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Nick Cunningham

Nick Cunningham

Nick Cunningham is an independent journalist, covering oil and gas, energy and environmental policy, and international politics. He is based in Portland, Oregon. 

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Shale Rebound Runs Out Of Steam At $40 Oil

The IEA recently predicted that U.S. shale would grow by at least 430,000 bpd this year, plus another 780,000 bpd in 2018. But those heady growth projections are in doubt with oil prices plunging to their lowest levels in ten months.

In fact, lower oil prices come at a time when the industry is struggling to achieve deeper cost reductions. Over the past three years, shale drillers have improved well economics by drilling longer laterals, using more sand, finding the sweetest spots, and generally doing more with less. But the lowest hanging fruit has already been plucked, and further cost reductions are harder to come by.

Moreover, much of the efficiency gains came from demanding lower fees from oilfield services companies, an issue explored in previous articles. Oilfield services companies are fed up with taking it on the chin, and are starting to charge more for fracking services, rigs, and equipment. That ultimately means higher costs for producers.

But with oil prices now sharply lower, the issue of rising production costs is a more urgent issue. According to Wood Mackenzie, the average oil well even in the most attractive shale basin in the world – the Permian Basin – breaks even at roughly $43 per barrel. Importantly, that breakeven price is actually higher than it was earlier this year at $39 per barrel. Service costs will continue to climb this year, and the breakeven price in the Permian could rise to $45 per barrel in the months ahead.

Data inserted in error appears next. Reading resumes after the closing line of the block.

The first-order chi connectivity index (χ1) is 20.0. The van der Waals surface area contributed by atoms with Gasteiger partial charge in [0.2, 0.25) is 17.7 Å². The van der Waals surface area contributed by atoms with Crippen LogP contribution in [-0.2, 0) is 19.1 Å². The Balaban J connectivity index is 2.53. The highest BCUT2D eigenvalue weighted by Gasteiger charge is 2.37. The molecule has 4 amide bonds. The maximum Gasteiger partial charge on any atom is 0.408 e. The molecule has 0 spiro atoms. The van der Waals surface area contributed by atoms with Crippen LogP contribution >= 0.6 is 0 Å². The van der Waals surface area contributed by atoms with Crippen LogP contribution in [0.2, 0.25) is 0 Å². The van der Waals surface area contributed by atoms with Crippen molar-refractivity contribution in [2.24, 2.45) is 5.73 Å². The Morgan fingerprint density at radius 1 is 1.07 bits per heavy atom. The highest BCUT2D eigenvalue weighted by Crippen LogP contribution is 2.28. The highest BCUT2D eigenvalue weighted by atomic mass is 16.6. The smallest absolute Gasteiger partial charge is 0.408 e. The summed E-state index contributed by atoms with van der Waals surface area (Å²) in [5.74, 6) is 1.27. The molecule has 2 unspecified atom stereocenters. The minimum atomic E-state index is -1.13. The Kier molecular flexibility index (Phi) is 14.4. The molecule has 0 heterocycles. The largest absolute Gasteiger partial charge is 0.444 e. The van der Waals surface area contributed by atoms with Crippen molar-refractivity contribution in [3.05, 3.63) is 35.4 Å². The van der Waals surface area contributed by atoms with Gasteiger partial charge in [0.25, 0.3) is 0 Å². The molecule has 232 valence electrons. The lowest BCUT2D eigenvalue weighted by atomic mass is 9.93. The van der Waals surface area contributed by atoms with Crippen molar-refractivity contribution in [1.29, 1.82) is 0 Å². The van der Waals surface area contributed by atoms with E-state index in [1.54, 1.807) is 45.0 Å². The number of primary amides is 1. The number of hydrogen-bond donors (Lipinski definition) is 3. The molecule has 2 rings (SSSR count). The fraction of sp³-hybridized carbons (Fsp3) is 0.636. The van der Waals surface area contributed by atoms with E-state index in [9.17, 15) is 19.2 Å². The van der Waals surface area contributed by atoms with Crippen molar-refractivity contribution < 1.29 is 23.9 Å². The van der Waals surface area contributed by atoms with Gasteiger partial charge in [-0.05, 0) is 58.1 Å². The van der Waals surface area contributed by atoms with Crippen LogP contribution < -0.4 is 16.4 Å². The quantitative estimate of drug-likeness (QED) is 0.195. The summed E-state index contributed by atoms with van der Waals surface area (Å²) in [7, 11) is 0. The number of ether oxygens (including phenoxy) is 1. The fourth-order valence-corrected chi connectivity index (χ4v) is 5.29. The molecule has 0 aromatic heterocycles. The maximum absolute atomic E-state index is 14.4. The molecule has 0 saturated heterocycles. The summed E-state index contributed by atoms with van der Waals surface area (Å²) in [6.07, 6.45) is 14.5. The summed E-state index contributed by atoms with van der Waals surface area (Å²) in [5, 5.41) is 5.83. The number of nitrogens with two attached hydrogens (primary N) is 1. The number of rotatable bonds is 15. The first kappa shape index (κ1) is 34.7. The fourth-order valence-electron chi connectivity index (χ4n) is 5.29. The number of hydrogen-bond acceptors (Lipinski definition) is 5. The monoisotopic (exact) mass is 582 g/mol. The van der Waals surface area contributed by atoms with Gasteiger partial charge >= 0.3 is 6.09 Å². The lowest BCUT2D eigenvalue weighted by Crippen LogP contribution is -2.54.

"They definitely can't maintain the trajectory they're on," said Ben Shattuck, an analyst at Wood Mackenzie, according to the Houston Chronicle. "For a lot of these pad wells to work, you need those ultralow service prices, and that doesn't happen when you have more than 300 rigs in the Permian."

If oil prices stay where they are, or fall even lower, some of the more marginal areas of the Permian will be pushed out of the money. Of course, because the breakeven price is an average for the whole area, plenty of locations are profitable with much lower prices. But the drilling boom will likely slow down quite a bit if oil prices do not rebound. Related: Underperforming Energy Sector May Soon See M&A Wave

A deeper selloff for oil prices would also have a second order effect on oil drillers. Shale companies could see stingier lenders if Wall Street balks at rescuing the industry from another downturn after doing so multiple times over the past three years.

Early signs of a growing wariness among banks and investors are starting to emerge. The Houston Chronicle reports that oil companies have only raised $3 million in new equity issuance so far in June, a massive drop off from the $1 billion raised in May. That is also down from the roughly $8 billion that flowed into the shale industry in the three months after the OPEC deal was announced late last year. Some investors have “little-to-no interest in providing a second lifeline to the industry," according to Tudor, Pickering, Holt & Co.

The lack of interest from Wall Street combined with tighter credit conditions from lenders could bring the drilling boom to a halt. According to Bernstein Research, at current prices, the shale industry is set to spend $20 billion more than it takes in this year. They will take on debt where they can, but the debt markets might not be all that accommodating. Without new credit or the ability to roll over debt, spending plans will have to be severely curtailed and/or assets sold off. Oil producers might have “to change course on capital plans sooner rather than later if crude continues to drift lower,” Tudor Pickering analysts said.

The problem in keeping investors on board with aggressive drilling plans in the midst of a weak market is that there are plenty of profitable investments outside of the energy sector. In fact energy is the worst performing sector in 2017, and that was true even before the latest downturn in crude oil prices. About half of the stocks in the S&P 500 Energy Sector Index are down more than 20 percent year-to-date, while the entire sector is off more than 13 percent. Glaringly, that has occurred at the same time that the broader S&P 500 is up sharply this year, having gained more than 8 percent.

In short, the much-hyped shale surge could end up fizzling if oil prices continue to languish in the low-$40s.

By Nick Cunningham of Oilprice.com

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